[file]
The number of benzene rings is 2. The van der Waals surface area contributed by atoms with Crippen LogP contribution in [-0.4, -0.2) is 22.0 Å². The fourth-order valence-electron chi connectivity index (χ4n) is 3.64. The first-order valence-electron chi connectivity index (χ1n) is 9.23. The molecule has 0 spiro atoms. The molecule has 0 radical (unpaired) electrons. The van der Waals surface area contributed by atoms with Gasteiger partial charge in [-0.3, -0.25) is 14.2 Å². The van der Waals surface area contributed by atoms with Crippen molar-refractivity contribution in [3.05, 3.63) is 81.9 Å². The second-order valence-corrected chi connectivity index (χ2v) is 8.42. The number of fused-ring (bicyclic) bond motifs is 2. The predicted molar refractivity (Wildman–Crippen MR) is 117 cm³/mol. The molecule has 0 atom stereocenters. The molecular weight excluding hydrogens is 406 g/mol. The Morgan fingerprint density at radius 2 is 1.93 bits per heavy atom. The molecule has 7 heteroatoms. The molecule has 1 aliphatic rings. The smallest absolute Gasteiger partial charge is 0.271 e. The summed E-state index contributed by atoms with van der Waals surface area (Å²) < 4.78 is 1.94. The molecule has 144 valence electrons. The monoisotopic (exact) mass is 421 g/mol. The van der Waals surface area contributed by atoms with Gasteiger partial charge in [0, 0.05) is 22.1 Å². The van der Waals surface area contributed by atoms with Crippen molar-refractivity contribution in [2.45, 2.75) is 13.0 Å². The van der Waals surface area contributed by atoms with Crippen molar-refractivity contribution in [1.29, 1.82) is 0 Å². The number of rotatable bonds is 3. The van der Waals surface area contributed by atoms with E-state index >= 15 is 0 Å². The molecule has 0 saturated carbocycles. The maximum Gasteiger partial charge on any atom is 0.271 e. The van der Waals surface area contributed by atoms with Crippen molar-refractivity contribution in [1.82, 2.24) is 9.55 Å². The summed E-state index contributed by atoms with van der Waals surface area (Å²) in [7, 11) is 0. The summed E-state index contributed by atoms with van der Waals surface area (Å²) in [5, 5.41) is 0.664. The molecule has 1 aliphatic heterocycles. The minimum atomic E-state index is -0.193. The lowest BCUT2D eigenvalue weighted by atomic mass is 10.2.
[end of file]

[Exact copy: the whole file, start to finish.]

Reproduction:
The number of benzene rings is 2. The van der Waals surface area contributed by atoms with Crippen LogP contribution in [-0.4, -0.2) is 22.0 Å². The fourth-order valence-electron chi connectivity index (χ4n) is 3.64. The first-order valence-electron chi connectivity index (χ1n) is 9.23. The molecule has 0 spiro atoms. The molecule has 0 radical (unpaired) electrons. The van der Waals surface area contributed by atoms with Gasteiger partial charge in [-0.3, -0.25) is 14.2 Å². The van der Waals surface area contributed by atoms with Crippen molar-refractivity contribution in [3.05, 3.63) is 81.9 Å². The second-order valence-corrected chi connectivity index (χ2v) is 8.42. The number of fused-ring (bicyclic) bond motifs is 2. The predicted molar refractivity (Wildman–Crippen MR) is 117 cm³/mol. The molecule has 0 atom stereocenters. The molecular weight excluding hydrogens is 406 g/mol. The Morgan fingerprint density at radius 2 is 1.93 bits per heavy atom. The molecule has 7 heteroatoms. The molecule has 1 aliphatic rings. The smallest absolute Gasteiger partial charge is 0.271 e. The summed E-state index contributed by atoms with van der Waals surface area (Å²) < 4.78 is 1.94. The molecule has 144 valence electrons. The monoisotopic (exact) mass is 421 g/mol. The van der Waals surface area contributed by atoms with Gasteiger partial charge in [0, 0.05) is 22.1 Å². The van der Waals surface area contributed by atoms with Crippen molar-refractivity contribution in [2.45, 2.75) is 13.0 Å². The van der Waals surface area contributed by atoms with Crippen molar-refractivity contribution in [1.29, 1.82) is 0 Å². The number of rotatable bonds is 3. The van der Waals surface area contributed by atoms with E-state index >= 15 is 0 Å². The molecule has 0 saturated carbocycles. The maximum Gasteiger partial charge on any atom is 0.271 e. The van der Waals surface area contributed by atoms with Crippen molar-refractivity contribution in [1.82, 2.24) is 9.55 Å². The summed E-state index contributed by atoms with van der Waals surface area (Å²) in [7, 11) is 0. The summed E-state index contributed by atoms with van der Waals surface area (Å²) in [5, 5.41) is 0.664. The molecule has 1 aliphatic heterocycles. The minimum atomic E-state index is -0.193. The lowest BCUT2D eigenvalue weighted by atomic mass is 10.2.